A total of 13 tribal mahouts (elephant riders and trainers) and cavadis (assistants to the mahouts) — attached to the Tamil Nadu Forest Department from the Mudumalai and Anamalai elephant camps — are in Thailand.
Why, you wonder? To receive training at the Thailand Elephant Conservation Centre (TECC)!
At least 63 elephants are taken care of by 37 mahouts and 28 cavadis at the elephant camps at Theppakadu in the Mudumalai Tiger Reserve and Kozhikamuthi at the Anamalai Tiger Reserve.
So proud to see our Mahaouts & Cavadis from Mudumalai & Anamalai elephant camps going to Thailand(a first time flight experience ever for all 13 of them) for training at Thailand Elephant Conservation Centre. Looking cool they are indeed making a journey of a lifetime #TNForest pic.twitter.com/wrdprgvcPo
— Supriya Sahu IAS (@supriyasahuias) February 5, 2023
It was on 21 November, 2022, that the Tamil Nadu Forest Department issued a government order (GO) allowing the training of mahouts and their assistants — deputed in the government-run captive centres for elephants — at the TECC.
Established in 1993, the Thai establishment is a centre for research and a pioneer in treating sick elephants.
It takes care of more than 50 Asian elephants and also provides mahout training.
The why and the how
The decision was taken as these mahouts are usually from tribal communities and have been training elephants based on their traditional knowledge.
In order to provide them with a modern scientific approach to handling and treating captive elephants, the Forest Department selected 13 mahouts for training in the first phase.
On 5 February, the group of 13 mahouts and their cavadis left for Thailand, accompanied by the deputy director of the Mudumalai Tiger Reserve and a forest ranger from the Anamalai elephant camp.
The mahouts were taken to Chennai and from there they flew to Thailand. This was the first flight experience ever for all the 13 tribal mahouts and cavadis.
A sum of ₹50 lakh has been allotted for the entire training and travel expenses, drawn from the Anamalai and Mudumalai Tiger Reserve Foundation funds, divided into ₹23.60 lakh and ₹26.40 lakh, respectively.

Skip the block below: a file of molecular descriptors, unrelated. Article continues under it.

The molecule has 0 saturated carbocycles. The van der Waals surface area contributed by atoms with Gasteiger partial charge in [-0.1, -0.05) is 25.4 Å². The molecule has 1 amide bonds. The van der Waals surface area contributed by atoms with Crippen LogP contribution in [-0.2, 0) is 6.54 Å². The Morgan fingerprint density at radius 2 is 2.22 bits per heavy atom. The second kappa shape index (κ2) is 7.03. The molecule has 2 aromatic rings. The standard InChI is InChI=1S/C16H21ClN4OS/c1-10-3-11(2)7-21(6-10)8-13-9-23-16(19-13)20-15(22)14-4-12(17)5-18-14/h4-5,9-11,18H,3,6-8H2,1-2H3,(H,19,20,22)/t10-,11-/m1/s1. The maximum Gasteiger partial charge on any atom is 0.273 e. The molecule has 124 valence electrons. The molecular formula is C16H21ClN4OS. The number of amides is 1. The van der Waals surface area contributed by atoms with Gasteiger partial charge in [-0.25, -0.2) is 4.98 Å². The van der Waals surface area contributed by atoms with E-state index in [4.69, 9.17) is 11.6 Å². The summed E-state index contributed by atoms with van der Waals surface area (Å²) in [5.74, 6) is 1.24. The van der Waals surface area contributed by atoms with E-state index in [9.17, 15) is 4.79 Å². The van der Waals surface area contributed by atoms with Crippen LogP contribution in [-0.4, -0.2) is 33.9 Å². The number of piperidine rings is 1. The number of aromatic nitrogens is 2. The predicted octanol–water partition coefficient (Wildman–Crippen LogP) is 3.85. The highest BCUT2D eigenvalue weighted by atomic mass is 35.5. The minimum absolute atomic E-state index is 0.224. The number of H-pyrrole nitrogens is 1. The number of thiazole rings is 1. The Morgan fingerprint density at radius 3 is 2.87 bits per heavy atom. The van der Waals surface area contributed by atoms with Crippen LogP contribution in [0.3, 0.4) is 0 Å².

— Supriya Sahu IAS (@supriyasahuias) February 6, 2023
Blend of traditional and modern
Speaking to South First, Supriya Sahu, Additional Chief Secretary, Environment — Climate Change and Forest Department, said, “Conservation evolves every day. Our mahouts know everything about elephants through rich traditional knowledge. It transforms them through generations. I went to some of these elephant camps and these mahouts from tribal communities are much more committed and dedicated to elephant conservation.”
She added: “The basic idea is to build their knowledge, in terms of new scientific approaches to elephant conservation.”
Speaking about the techniques taught at the Thai training camp, Sahu said, “Our mahouts will learn how to understand the psychology of elephants, how to treat the elephants, how to look at the medical aspects of the elephants and identify the diseases at early stages, and how to look for ailments and examine the elephant, scientifically.”
So, will there be more such training sessions abroad for India’s mahouts?
Sahu replied, “Once these 13 mahouts return from training, we will get their feedback and then decide whether to send another batch of mahouts.”
She also said that the possibility of giving such training to the mahouts who look after temple elephants would be considered in the future.
A total of 37 mahouts (22 in Mudumalai and 15 in Anamalai) and 28 cavadis (12 in Mudumalai and 16 in Anamalai) are on the direct payroll of the government.
Apart from them, 56 mahouts are engaged on a contract basis.
The life of a mahout is not easy — and could be dangerous.
In neighbouring Kerala, a celebrated elephant, Thechikottukavu Ramachandran, who is loved and hated in equal measure, has a dubious legacy: He has killed 13 people, six among them his own mahouts, apart from three other captive elephants.